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Matildas ‘victims of discrimination’

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Matildas ‘victims of discrimination’


Australia’s women’s football team, which will be one of the favourites at the World Cup in France starting this weekend, is leading a push for equal pay with men’s World Cup teams.


On behalf of the Matildas, PFA chief executive John Didulica has engaged FIFA for the last year on the issue with a back-and-forth of correspondence.


After failing to gain support from FIFA, they’ve turned their private campaign into a public call to arms, launching a website – – on the eve of the tournament.


PFA has asked for an immediate doubling of total prize money – from $US30 million ($A43 million) to $US57 million ($A82 million).


“It is the players themselves who are the victims of the discrimination,” Didulica writes.


“The PFA expressly reserves the rights of the players to have this matter resolved through appropriate means including mediation and arbitration.


“There is no legal, economic or practical reason why this cannot occur after the tournament.”


The PFA says the total prize money on offer in France this month is $US30 million ($A43 million), compared with $US400 million ($A575 million) given to men’s teams in Russia.


The Matildas will personally campaign for the move on social media, and ask fellow participants in France to do the same.


Former player Heather Garriock has written about previous campaigns and the gender gap between the Socceroos and Matildas.


Meanwhile, State of Origin dominates the news in Queensland and New South Wales, with Maroons player Moses Mbye one of several newcomers to the series. Writing for Fox Sports, Mbye, who was raised by a single mum, remembers his first clear Origin memory from the 2002 series.


Star US athlete Allyson Felix has joined the backlash against her sponsor Nike for their decision to give downgraded contracts to athletes who put their careers on pause because of pregnancy.


And Brisbane Lions AFL player Mitch Robinson has spoken about the use of medical marijuana to treat concussions, following the latest setback in Paddy McCartin’s career.


These are our favourite stories this week about elite sportspeople, as told by elite sportspeople.Just like you get on AthletesVoice everyday.





Former Matildas player Heather Garriock, now a World Cup pundit for Optus Sport, has written about the gender gap between the Socceroos and Matildas during her playing days.


“For two famous weeks in 2000 we were treated like superstars,’ she wrote. “The Olympics was one of the most memorable experiences of my life. Walking out to the opening ceremony with 110,000 people in the Olympic Park stadium. Rubbing shoulders with some of the best athletes in the world, in particular, Cathy Freeman.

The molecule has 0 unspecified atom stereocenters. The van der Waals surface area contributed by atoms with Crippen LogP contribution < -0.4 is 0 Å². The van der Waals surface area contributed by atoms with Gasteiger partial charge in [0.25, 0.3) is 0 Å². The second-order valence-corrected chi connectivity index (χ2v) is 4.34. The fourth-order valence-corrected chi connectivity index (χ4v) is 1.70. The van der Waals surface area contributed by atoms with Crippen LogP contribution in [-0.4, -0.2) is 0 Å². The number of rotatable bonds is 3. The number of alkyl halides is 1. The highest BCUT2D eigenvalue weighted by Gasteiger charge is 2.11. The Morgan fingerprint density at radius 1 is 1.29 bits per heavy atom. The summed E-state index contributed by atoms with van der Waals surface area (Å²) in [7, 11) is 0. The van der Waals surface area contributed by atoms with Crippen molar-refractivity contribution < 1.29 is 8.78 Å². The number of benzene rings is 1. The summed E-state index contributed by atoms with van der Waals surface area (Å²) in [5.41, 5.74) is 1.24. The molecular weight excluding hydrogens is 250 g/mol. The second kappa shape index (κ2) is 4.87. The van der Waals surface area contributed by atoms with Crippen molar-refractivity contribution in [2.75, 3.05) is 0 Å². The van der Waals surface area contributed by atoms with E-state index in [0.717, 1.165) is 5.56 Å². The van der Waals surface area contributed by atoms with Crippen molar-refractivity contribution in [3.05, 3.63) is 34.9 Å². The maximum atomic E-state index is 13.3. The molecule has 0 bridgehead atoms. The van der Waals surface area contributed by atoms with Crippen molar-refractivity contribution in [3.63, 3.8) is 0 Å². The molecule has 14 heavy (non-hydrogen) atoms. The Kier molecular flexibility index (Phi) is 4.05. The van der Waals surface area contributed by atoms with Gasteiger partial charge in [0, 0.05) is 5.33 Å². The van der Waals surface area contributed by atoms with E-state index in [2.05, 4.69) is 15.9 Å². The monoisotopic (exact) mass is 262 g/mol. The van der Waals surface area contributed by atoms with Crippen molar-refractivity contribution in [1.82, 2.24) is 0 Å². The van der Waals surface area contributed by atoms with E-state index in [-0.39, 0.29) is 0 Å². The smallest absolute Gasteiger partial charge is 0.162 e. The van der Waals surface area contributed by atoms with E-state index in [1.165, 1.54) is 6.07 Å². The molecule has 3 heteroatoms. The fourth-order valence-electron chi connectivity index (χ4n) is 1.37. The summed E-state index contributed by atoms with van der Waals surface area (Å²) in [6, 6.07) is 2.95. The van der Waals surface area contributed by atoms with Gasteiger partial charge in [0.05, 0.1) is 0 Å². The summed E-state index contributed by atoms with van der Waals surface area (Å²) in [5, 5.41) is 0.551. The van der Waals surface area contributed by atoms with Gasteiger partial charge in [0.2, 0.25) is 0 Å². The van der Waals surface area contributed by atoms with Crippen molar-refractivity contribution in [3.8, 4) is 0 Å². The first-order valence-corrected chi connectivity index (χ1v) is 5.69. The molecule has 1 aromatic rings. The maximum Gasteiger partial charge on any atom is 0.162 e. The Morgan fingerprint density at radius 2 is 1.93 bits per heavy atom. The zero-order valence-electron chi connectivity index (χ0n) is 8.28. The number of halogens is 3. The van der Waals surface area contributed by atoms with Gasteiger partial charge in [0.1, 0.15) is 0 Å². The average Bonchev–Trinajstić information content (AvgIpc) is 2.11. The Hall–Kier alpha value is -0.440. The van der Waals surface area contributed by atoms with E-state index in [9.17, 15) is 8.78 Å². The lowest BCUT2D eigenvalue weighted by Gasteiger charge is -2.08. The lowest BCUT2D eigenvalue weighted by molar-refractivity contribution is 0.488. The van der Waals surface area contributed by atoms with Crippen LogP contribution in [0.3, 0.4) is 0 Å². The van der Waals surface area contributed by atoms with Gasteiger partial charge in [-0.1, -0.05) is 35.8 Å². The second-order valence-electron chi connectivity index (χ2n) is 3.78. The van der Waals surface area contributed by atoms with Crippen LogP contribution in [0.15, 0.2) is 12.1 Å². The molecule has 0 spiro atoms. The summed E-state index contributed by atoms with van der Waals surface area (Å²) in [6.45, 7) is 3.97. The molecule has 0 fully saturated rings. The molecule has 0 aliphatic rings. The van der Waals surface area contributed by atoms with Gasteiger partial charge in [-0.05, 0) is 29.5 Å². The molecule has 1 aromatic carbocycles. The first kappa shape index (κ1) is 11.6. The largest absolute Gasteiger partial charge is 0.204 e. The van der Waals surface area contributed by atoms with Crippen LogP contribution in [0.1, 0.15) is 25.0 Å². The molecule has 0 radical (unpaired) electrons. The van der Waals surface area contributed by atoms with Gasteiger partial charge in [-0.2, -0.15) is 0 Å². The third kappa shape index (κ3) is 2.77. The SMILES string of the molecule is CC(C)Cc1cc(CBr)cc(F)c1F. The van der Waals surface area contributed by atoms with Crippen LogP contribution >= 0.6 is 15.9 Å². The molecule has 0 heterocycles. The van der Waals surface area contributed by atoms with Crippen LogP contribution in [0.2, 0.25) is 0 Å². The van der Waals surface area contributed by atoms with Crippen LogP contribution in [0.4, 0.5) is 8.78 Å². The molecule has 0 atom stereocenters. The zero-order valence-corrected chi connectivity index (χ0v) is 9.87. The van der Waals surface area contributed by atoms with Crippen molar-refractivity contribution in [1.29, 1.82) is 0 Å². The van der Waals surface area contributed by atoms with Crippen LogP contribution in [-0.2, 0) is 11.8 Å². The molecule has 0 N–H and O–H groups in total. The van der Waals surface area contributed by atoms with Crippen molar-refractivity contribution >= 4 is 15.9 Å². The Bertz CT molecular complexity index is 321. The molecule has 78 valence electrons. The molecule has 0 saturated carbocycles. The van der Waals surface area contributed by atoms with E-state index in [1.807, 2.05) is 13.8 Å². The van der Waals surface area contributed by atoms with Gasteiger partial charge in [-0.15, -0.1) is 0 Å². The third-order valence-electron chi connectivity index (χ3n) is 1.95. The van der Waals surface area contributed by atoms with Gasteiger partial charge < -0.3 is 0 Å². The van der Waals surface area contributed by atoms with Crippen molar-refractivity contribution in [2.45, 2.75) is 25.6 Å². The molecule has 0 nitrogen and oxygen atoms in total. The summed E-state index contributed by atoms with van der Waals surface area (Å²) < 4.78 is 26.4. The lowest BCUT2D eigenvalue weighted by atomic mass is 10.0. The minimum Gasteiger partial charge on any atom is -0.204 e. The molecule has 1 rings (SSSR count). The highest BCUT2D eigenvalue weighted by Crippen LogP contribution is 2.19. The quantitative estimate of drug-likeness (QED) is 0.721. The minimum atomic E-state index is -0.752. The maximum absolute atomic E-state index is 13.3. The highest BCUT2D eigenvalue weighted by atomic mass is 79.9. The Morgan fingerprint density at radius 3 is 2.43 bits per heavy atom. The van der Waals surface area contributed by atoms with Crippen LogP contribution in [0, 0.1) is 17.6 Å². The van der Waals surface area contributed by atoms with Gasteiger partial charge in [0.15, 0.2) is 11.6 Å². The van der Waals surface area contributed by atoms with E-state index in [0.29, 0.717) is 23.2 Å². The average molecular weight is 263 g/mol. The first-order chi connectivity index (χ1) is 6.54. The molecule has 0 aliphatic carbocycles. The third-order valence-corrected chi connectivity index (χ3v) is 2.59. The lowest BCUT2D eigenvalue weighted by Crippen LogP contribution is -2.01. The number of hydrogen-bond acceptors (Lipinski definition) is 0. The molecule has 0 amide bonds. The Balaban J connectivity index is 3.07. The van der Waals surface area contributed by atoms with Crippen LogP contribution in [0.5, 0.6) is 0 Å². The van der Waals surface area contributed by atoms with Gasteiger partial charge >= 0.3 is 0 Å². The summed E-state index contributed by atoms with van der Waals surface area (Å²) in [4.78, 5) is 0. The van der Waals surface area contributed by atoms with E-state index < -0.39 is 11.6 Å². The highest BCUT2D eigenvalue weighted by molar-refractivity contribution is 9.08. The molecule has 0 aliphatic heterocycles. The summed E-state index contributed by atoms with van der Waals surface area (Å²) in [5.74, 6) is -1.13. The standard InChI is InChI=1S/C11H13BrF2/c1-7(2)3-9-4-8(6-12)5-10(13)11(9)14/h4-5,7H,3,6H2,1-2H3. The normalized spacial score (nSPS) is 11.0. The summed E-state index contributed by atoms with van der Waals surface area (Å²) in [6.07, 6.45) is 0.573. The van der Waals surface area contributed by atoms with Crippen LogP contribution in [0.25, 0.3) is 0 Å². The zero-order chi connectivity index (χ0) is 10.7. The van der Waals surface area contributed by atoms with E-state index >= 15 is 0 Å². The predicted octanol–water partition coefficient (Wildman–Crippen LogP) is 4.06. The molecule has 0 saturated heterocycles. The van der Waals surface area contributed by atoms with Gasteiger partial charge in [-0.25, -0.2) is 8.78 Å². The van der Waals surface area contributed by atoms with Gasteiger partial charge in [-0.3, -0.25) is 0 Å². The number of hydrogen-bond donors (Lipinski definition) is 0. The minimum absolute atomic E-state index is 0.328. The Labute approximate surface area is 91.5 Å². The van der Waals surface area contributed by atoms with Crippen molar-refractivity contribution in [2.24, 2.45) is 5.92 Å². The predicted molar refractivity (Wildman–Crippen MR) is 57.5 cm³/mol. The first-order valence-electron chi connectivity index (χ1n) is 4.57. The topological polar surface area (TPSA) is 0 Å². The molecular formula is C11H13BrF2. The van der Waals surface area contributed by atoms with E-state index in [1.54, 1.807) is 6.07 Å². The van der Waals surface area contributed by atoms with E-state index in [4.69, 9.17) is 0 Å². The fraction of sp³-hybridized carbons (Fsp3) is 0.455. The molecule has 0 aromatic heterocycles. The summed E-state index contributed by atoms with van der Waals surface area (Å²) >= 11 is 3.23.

“Behind the bright lights of the Olympics, the reality was that this era was all about playing for the jersey. We were such a close-knit team back then: we had to be. The friendships and camaraderie are what got us through, because we were struggling to compete because most of the players had day jobs.


“We just struggled to get by day-to-day for money. The thing about this era was we were just so proud to play. It wasn’t about anything else, or money; getting paid was a bonus.”


Things didn’t improve in a hurry for the Matildas.


“Before we went away to the 2007 World Cup in China, we were still paying for our own laundry on tour; so the players all banded together to try and get some better conditions, and to sign contracts for some financial stability,” wrote Garriock.


“After a meeting with the head of high performance from FFA, John Boultbee, we became part of a union and started to negotiate a CBA.


“The players weren’t asking for the world: the first thing we shook hands on was for laundry to be washed, and internet in our hotel.


“It was an interesting time; there were some players who chose to leave the game because the remuneration just wasn’t there.


“I felt we were on our way to being professional, even if there was a long way to go. At the time, we were getting paid minimum wage, we had contracts. It might sound trivial but it wasn’t – it meant we could say it was a job, go to a bank, in my case take out a mortgage, or if players got injured, they didn’t go broke.


“There was progress, but the fact we were not fulltime professional meant the girls couldn’t concentrate fully on football, while trying to compete on the international stage.”




‘That is true passion’

Queensland’s Moses Mbye has written about his own Origin origin story for Fox Sports.


“I was nine years old when I first realised what State of Origin footy actually meant to people,” he wrote.


Wednesday night, Origin night, was the one time the parents would allow us all to stay up past our bedtime. Because it was State of Origin, and that’s what people did.


“Anyway, my oldest memory of an Origin game is 2002 when Gorden Tallis famously ragdolled Brett Hodgson into touch.


I can remember sitting there as a kid and seeing steam coming out of Gordie’s ears and thinking “wow, that is true passion”, and seeing the way it affected every person in that loungeroom.


Mbye said it was a “little bit surreal to be sitting here 17 years later preparing to pull on my first Maroons jumper.


“It was a dream come true. You get this overwhelming sense of excitement mixed with nerves, relief, and just about every emotion I’ve ever experienced.”





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